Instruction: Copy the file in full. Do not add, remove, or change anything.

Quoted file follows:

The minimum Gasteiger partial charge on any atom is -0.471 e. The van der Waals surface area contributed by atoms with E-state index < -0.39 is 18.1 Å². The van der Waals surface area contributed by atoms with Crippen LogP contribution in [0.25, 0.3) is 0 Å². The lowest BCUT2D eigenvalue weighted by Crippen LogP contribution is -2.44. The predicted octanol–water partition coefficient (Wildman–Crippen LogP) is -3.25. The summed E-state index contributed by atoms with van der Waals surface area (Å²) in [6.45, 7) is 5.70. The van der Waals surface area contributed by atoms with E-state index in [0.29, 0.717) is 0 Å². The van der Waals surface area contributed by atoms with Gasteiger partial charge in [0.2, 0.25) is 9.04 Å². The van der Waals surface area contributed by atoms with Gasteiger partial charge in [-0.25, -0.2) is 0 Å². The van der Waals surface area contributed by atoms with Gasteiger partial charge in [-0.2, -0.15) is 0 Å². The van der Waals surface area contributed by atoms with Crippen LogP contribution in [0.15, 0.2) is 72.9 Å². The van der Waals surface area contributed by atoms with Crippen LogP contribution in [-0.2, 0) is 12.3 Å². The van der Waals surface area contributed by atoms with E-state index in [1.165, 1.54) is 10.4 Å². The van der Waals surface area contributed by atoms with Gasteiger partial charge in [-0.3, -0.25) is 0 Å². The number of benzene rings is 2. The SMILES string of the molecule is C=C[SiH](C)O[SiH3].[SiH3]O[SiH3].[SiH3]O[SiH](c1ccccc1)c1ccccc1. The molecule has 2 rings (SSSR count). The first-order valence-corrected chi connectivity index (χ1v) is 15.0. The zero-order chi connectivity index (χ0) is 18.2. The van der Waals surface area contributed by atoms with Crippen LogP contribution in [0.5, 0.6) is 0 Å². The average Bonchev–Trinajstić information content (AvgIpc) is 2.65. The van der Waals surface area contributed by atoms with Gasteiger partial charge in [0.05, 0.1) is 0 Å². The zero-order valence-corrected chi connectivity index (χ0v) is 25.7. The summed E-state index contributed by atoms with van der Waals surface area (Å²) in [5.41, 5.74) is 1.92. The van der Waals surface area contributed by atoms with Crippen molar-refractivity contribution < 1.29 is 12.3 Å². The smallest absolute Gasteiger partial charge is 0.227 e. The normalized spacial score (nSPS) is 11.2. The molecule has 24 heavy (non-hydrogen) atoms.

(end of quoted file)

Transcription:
The minimum Gasteiger partial charge on any atom is -0.471 e. The van der Waals surface area contributed by atoms with E-state index < -0.39 is 18.1 Å². The van der Waals surface area contributed by atoms with Crippen LogP contribution in [0.25, 0.3) is 0 Å². The lowest BCUT2D eigenvalue weighted by Crippen LogP contribution is -2.44. The predicted octanol–water partition coefficient (Wildman–Crippen LogP) is -3.25. The summed E-state index contributed by atoms with van der Waals surface area (Å²) in [6.45, 7) is 5.70. The van der Waals surface area contributed by atoms with E-state index in [0.29, 0.717) is 0 Å². The van der Waals surface area contributed by atoms with Gasteiger partial charge in [0.2, 0.25) is 9.04 Å². The van der Waals surface area contributed by atoms with Gasteiger partial charge in [-0.25, -0.2) is 0 Å². The van der Waals surface area contributed by atoms with Gasteiger partial charge in [-0.2, -0.15) is 0 Å². The van der Waals surface area contributed by atoms with Crippen LogP contribution in [0.15, 0.2) is 72.9 Å². The van der Waals surface area contributed by atoms with Crippen LogP contribution in [-0.2, 0) is 12.3 Å². The van der Waals surface area contributed by atoms with E-state index in [1.165, 1.54) is 10.4 Å². The van der Waals surface area contributed by atoms with Gasteiger partial charge in [-0.3, -0.25) is 0 Å². The number of benzene rings is 2. The SMILES string of the molecule is C=C[SiH](C)O[SiH3].[SiH3]O[SiH3].[SiH3]O[SiH](c1ccccc1)c1ccccc1. The molecule has 2 rings (SSSR count). The first-order valence-corrected chi connectivity index (χ1v) is 15.0. The zero-order chi connectivity index (χ0) is 18.2. The van der Waals surface area contributed by atoms with Crippen LogP contribution in [0.5, 0.6) is 0 Å². The average Bonchev–Trinajstić information content (AvgIpc) is 2.65. The van der Waals surface area contributed by atoms with Gasteiger partial charge in [0.05, 0.1) is 0 Å². The zero-order valence-corrected chi connectivity index (χ0v) is 25.7. The summed E-state index contributed by atoms with van der Waals surface area (Å²) in [5.41, 5.74) is 1.92. The van der Waals surface area contributed by atoms with Crippen molar-refractivity contribution < 1.29 is 12.3 Å². The smallest absolute Gasteiger partial charge is 0.227 e. The normalized spacial score (nSPS) is 11.2. The molecule has 24 heavy (non-hydrogen) atoms.